Transport for London (TfL) is currently reviewing a long-term funding proposal put on the table by the Department for Transport (DfT) yesterday.
The move comes just a few days before the latest short-term extension from central government was coming to an end.
“I’ve put a long-term settlement on the table to ensure services are supported & £3.6bn of capital projects take place by 2024,” transport secretary Grant Shapps tweeted late last night.
“The ball is now firmly in the Mayor’s court.”
The draft proposal was welcomed by TfL, who said it will respond to the government as soon as possible.
“No agreement has yet been reached and we must make sure that the proposal is fair and that the conditions are realistic and deliverable,” said TfL’s commissioner Andy Byford.
Compared to international operators, the TfL network relies on fare revenues rather than government support and as a result of the pandemic, the public body saw its finances battered.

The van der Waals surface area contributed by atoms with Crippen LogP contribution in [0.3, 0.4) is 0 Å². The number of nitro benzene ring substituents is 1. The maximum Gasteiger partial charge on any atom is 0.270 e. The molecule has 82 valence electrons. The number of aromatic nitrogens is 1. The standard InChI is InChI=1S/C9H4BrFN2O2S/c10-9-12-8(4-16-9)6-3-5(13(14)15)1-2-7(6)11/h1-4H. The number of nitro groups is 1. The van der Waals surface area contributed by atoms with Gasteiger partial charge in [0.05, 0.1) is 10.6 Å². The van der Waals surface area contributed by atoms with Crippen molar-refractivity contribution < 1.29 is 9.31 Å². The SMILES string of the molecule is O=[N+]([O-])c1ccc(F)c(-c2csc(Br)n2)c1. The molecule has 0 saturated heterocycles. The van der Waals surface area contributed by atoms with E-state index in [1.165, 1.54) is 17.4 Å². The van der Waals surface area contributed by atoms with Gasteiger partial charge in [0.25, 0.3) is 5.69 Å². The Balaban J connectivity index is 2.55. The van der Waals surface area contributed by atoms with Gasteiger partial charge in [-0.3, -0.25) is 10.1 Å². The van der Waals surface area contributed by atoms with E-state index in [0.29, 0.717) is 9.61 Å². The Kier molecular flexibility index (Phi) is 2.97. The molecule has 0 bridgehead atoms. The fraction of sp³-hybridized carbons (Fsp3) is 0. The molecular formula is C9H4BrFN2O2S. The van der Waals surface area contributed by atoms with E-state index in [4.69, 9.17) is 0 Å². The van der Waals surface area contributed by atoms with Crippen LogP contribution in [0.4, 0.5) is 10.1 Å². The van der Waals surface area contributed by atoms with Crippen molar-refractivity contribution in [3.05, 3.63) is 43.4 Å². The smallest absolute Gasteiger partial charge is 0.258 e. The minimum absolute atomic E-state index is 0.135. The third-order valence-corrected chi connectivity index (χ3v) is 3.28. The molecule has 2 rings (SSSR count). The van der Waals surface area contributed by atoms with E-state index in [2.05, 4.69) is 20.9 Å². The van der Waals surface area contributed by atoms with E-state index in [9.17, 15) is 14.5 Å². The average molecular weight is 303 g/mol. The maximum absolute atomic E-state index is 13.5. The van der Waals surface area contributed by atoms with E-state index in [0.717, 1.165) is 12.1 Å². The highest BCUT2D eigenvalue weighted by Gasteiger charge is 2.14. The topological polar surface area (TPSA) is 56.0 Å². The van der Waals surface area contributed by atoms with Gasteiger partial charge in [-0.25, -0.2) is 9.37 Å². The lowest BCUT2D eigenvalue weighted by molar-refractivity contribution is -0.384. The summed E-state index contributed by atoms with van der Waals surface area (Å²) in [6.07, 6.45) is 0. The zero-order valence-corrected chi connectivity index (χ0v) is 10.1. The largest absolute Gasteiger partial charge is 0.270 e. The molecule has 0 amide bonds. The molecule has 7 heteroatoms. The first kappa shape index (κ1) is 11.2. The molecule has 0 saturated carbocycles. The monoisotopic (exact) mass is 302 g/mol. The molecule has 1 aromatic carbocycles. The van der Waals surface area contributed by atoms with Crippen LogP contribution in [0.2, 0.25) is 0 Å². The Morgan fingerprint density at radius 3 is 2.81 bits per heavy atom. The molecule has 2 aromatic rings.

“London needs the same if it is to have a transport network that can continue to support homes, jobs, opportunities and economic growth,” Byford added.
“There can be no UK recovery without a London recovery and that there can be no London recovery without a properly funded transport network.”
Commenting on the proposal, London mayor Sadiq Khan said it was “long overdue.”
“TfL needs a sustainable funding deal that prevents the need for painful cuts to London’s transport network,” Khan said.
“Unless this deal offers fair sustainable funding for our capital city, which contributes £36bn net to the rest of the country, there will be devastating reductions in bus and Tube services, harming both London’s and the national economic recovery.”
If it were to go ahead, a long-term funding deal will prevent TfL from triggering a “managed decline” scenario, which would include a host of bus route cuts and underground service reductions.